Enemy, directed by Denis Villeneuve, Canada-Spain, 2013
Reviewed by Dr Franco Ferrarini, Gastroenterologist and Film Reviewer
Adapted from Josè Saramago’s novel The Double, Enemy is an intriguing film directed by Denis Villeneuve. The film narrative employs multiple metaphors, embedded in a dream-like environment, which may be difficult to notice or fully understand at first glance. As is usual for the novels of Saramago, the Nobel Prize laureate in literature, there can be several interpretations to his seemingly straightforward stories.
Adam Bell (Jake Gyllenhaal) is a weary and depressed history teacher whose life unfolds in a boring, predictable way. Everyday, he delivers the same lecture on the fraudulent annihilation of people’s identity brought about by totalitarian regimes. To emphasize this message, Villeneuve employs recurring images of big, uniform skyscrapers and cars stuck in traffic jams on a background of a characterless skyline, enticing the viewer to think about the loss of individuality in western societies. Adam meets his girlfriend Mary (Melanie Laurent) everyday at the same time, and they make love in a rather mechanical way. All of a sudden Adam’s life is turned upside down by the appearance of Anthony Claire (Jake Gyllenhaal again), an actor physically identical to him; they even have a similar scar on their chest. However, Anthony is a determined and assertive family man married to pregnant Helen (Sarah Gadon). A love-hate relationship develops between Adam and Anthony which culminates with them swapping partners. Only tragedy can happen when the rules of the game are broken; the film ends with a sensational scene, one of the most astounding in the history of cinema.
Many questions arise in the viewer’s mind during and after watching this thought-provoking film.
Could Adam be affected by schizophrenic psychosis? This does not seem the case, since his partner Mary, as well as Anthony, both recognize the physical existence of two human beings.
Could Adam and Anthony be twins? This is a tougher question to answer; when Adam asks his mother (Isabella Rossellini) if he has a twin brother, she strongly denies, but later refers to Anthony as ‘a class C actor’ proving that she is aware of his existence.
Could Adam and Anthony be Siamese twins who inherited a scar after surgical cleavage?
From a psychoanalytical viewpoint Anthony could be interpreted as Adam’s Double, his Doppelgänger. The notion of the ‘Doppelgänger’ was described by Otto Rank in 1914, as the shadow of a person who bears all the evil of someone’s personality, just like Mr Hyde in Robert Louis Stevenson’s novel.
The mysterious aura of Adam and Anthony’s story continues with unexplained scenes of spiders crawling throughout the film, a detail that was absent from Saramago’s novel. Big, hairy, scary spiders randomly appear, either explicitly at the beginning and at the end of the film and in Adam’s dreams, or implicitly as the web-like scribbles on the blackboard, and the tramway wires criss-crossing in the sky. What do these ‘spiders’ symbolise? Could they be a metaphor for dictatorships, with their web-like structure designed to control everything and everybody? This sounds like a reasonable explanation but there is probably more: spiders in Greco-Roman mythology derive from Arachne, a maiden who challenged the Goddess Athena in a weaving contest. Arachne won the contest but, frightened by Athena’s rage, hung herself. She was then transformed by Athena into a spider, and condemned to weave for eternity. Spiders are frightening animals but Arachne’s myth identifies them also as a sign of femininity; Villeneuve seems to share this view, since spiders and female characters are often associated in his film. This ambivalence could be explained in a psychoanalytical fashion according to the theories of Carl Jung’s archetypes of the Great Mother as opposed to the Terrible Mother. The ‘feminine interpretation’ is supported by the names of the women: Mary, like the mother of Jesus Christ, could stand for the Great Mother, whereas Helen, like Helen of Troy, the cause of the Trojan war described in Homer’s Iliad, could stand for the Terrible Mother. Revisiting the significance of names again, Adam was the first man created by God. According to the Bible, God then created woman by extracting a rib from Adam, which brings us back to the scar in Adam’s and Anthony’s chests.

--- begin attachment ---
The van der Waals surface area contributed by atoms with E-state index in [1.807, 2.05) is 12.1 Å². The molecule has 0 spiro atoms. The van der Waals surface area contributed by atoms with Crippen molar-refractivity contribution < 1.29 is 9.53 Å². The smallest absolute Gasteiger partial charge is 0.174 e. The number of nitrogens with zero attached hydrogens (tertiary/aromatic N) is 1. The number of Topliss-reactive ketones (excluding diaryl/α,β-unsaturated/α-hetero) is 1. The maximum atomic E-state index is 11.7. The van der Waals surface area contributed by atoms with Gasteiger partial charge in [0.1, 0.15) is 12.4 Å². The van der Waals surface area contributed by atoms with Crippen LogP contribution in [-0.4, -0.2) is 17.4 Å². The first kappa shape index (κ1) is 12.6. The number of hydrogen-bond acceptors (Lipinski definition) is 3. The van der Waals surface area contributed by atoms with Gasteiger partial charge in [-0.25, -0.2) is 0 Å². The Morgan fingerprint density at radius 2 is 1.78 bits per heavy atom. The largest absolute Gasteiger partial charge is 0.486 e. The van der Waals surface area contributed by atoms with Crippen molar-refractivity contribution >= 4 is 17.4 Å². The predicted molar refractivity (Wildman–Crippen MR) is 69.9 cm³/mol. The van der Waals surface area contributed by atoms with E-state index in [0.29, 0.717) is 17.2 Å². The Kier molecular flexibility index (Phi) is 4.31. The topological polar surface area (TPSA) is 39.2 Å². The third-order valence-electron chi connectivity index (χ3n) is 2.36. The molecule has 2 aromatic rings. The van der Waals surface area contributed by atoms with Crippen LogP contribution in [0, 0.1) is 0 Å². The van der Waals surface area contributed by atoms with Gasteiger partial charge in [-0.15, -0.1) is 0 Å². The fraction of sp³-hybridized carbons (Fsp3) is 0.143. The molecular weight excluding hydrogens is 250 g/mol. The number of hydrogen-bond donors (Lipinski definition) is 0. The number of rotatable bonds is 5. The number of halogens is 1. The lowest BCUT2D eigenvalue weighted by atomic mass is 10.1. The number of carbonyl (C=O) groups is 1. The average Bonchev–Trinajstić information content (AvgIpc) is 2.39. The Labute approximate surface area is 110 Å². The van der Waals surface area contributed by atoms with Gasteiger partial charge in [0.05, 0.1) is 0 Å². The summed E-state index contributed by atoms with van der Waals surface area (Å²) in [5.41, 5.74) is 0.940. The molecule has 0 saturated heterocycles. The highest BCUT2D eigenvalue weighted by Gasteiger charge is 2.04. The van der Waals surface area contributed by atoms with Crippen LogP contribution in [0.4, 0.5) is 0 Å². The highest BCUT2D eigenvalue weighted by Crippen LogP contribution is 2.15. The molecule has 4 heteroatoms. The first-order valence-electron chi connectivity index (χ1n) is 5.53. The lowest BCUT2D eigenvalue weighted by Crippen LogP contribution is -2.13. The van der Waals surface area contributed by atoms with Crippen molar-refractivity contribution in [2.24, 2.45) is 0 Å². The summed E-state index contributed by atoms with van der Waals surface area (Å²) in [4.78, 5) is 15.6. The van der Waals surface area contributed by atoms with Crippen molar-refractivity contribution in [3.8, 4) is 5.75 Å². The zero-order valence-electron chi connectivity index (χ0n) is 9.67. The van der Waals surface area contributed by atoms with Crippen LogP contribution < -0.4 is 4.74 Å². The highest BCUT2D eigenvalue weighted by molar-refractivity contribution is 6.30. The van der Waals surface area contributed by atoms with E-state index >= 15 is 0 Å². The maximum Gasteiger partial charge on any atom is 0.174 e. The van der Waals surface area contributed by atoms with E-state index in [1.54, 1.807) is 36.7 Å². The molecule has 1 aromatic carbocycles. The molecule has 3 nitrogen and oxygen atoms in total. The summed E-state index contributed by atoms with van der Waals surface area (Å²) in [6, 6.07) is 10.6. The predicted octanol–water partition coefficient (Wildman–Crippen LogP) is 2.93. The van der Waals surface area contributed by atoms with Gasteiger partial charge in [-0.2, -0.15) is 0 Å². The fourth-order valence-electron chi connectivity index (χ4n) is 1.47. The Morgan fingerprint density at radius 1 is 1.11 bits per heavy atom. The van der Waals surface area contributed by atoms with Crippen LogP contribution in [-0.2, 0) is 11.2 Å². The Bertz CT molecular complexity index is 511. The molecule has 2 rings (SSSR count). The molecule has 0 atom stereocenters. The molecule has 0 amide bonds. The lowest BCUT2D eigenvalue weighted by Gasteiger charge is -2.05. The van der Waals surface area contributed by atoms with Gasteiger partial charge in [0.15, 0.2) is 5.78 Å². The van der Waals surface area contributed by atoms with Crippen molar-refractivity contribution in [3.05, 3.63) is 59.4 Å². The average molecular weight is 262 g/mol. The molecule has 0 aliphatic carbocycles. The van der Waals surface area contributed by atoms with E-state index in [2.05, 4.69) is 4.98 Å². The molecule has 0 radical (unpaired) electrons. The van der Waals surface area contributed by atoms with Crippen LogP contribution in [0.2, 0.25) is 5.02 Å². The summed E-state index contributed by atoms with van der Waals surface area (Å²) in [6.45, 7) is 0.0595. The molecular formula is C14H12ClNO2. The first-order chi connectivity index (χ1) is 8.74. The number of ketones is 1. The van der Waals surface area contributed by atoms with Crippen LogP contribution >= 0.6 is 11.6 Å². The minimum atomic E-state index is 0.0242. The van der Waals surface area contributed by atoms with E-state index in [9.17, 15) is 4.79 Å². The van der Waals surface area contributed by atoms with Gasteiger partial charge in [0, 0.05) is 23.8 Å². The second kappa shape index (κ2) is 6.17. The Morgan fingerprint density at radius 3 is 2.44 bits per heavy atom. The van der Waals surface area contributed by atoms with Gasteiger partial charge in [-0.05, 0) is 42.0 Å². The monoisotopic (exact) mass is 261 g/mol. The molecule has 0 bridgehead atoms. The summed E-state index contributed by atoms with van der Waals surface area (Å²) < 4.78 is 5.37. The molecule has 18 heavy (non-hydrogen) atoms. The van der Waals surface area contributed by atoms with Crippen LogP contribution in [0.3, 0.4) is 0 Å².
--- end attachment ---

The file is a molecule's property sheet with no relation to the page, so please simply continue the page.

Is it possible to find a unifying message in all of the aforementioned speculations? Here is my personal interpretation: Every individual carries an evil Double (the ‘enemy’ of the film’s title), which may bring about dreadful consequences both at an individual level and at a society level. At an individual level, the Double exerts its effects on men through their traditional leading role in war and conflict, and in women, through the exploitation of their roles as the Terrible Mother. At a social level, the Double is totalitarianism with its annihilation of individuality and its tragic consequences of mass destruction, genocide, and so forth.
Enemy is a multi-layered film, hence my explanation may not be welcomed by everyone. Hopefully it might induce readers to watch the film once or twice to appreciate its remarkable artistry, and perhaps discover more theories about its meaning.